3 ways to increase estrogen naturally
Everyone knows their bodies will change with age — hair may turn gray, skin wrinkles and eyesight worsens. But hormonal changes are happening beneath the surface too. For people assigned female at birth, a decrease in estrogen can have a significant impact on how they feel.
Most people only think of estrogen as a reproductive hormone. Supporting reproductive organs and processes is its main function, but estrogen also plays a critical role in:
- Bone strength
- Heart health
Fortunately, there are ways to combat low estrogen, and they don’t all involve hormone replacement therapy (HRT) — treatments that contain female hormones. You may be able to boost your estrogen levels naturally by eating certain foods and taking herbal and vitamin supplements.
Read on, and then check with your primary care physician (PCP) to see if these solutions will work for you.
Causes of low estrogen
- Cancer treatment
- Eating disorders
- Having your uterus removed (hysterectomy)
Signs of low estrogen
Hormone levels can vary depending on the day and the person — what’s normal for you may not be the same as your friend, coworker or sister. Estrogen levels change according to your menstrual cycle, which tends to be irregular during perimenopause and non-existent after menopause.
Common symptoms of low estrogen include:
- Brain fog (trouble concentrating)
- Decreased interest in sex
- Hot flashes
- Irregular periods
- Mood changes
- Trouble sleeping
- Vaginal dryness
If you suspect low estrogen, your PCP can order a blood test. It’s the only way to know whether your estrogen levels are low.
How to increase estrogen naturally
If you’re having symptoms associated with low estrogen, there are natural approaches you can take. Keep in mind that research on these solutions’ ability to effectively manage estrogen levels is limited.
Natural solutions that may improve low estrogen include:
1. Eating foods that boost estrogen
All plants contain phytochemicals — compounds that work as antioxidants and offer protection from DNA damage. One group of phytochemicals, called phytoestrogens, mimics estrogen. When eaten, your body absorbs them during digestion and recognizes them as estrogen.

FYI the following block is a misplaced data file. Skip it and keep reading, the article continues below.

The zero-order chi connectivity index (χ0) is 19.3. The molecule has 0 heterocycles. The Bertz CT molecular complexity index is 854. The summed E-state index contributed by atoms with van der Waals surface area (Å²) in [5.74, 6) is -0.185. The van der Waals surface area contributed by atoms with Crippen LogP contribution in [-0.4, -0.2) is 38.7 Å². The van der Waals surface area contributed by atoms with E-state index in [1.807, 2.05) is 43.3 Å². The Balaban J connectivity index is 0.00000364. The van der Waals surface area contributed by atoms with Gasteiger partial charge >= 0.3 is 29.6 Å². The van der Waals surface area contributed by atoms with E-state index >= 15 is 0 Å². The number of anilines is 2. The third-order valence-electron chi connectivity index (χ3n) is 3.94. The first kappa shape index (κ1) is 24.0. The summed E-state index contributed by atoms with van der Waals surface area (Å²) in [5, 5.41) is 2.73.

The most common phytoestrogens are:
Foods containing high levels of these specific phytoestrogens include:
- Fruits, including apples, berries, grapes, peaches, pears, plums
- Grains, such as barley, oats, wheat germ
- Liquids derived from plants, specifically beer, coffee, olive oil, red wine, tea
- Nuts and Seeds, including almonds, flaxseeds, peanuts, sesame seeds, sunflower seeds
- Soy and soy products, such as soybeans, tofu, miso soup, miso paste
- Vegetables, particularly broccoli, Brussels sprouts, kale, onions, spinach, sprouts
Research suggests that phytoestrogens provide health benefits if you consume an average of 50 mg daily. That’s about ½-cup of boiled soybeans.
2. Getting enough of the minerals and vitamins that help estrogen levels
Some vitamins and minerals help your body produce estrogen and use it more effectively. To increase your estrogen levels, consider adding:
- Boron, a mineral that helps your body absorb testosterone and estrogen
- Vitamin B, which helps your body create and use estrogen
- Vitamin D, which functions as a hormone in the body and helps with estrogen production
- Vitamin E, because research shows vitamin E may help reduce hot flashes and insomnia.
3. Taking natural estrogen supplements
There are supplements believed to reduce the symptoms of low estrogen. But supplements are not regulated by the U.S. Food and Drug Administration (FDA), so talk to your PCP about any supplements you’re considering before taking them.
Natural supplements believed to affect estrogen levels include:
- Black cohosh: People use this Native American herbal remedy to treat menopause symptoms associated with low estrogen. One small study shows it to be especially effective in treating hot flashes.
- DHEA (dehydroepiandrosterone): A synthetic version of this naturally occurring hormone — available as pills, powders and topical treatments — can help produce other hormones such as testosterone and estrogen.
- Red clover: This herbal supplement is rich in phytoestrogens. Research shows it is effective at alleviating hot flashes in menopausal women. Further study is needed to determine if red clover increases estrogen.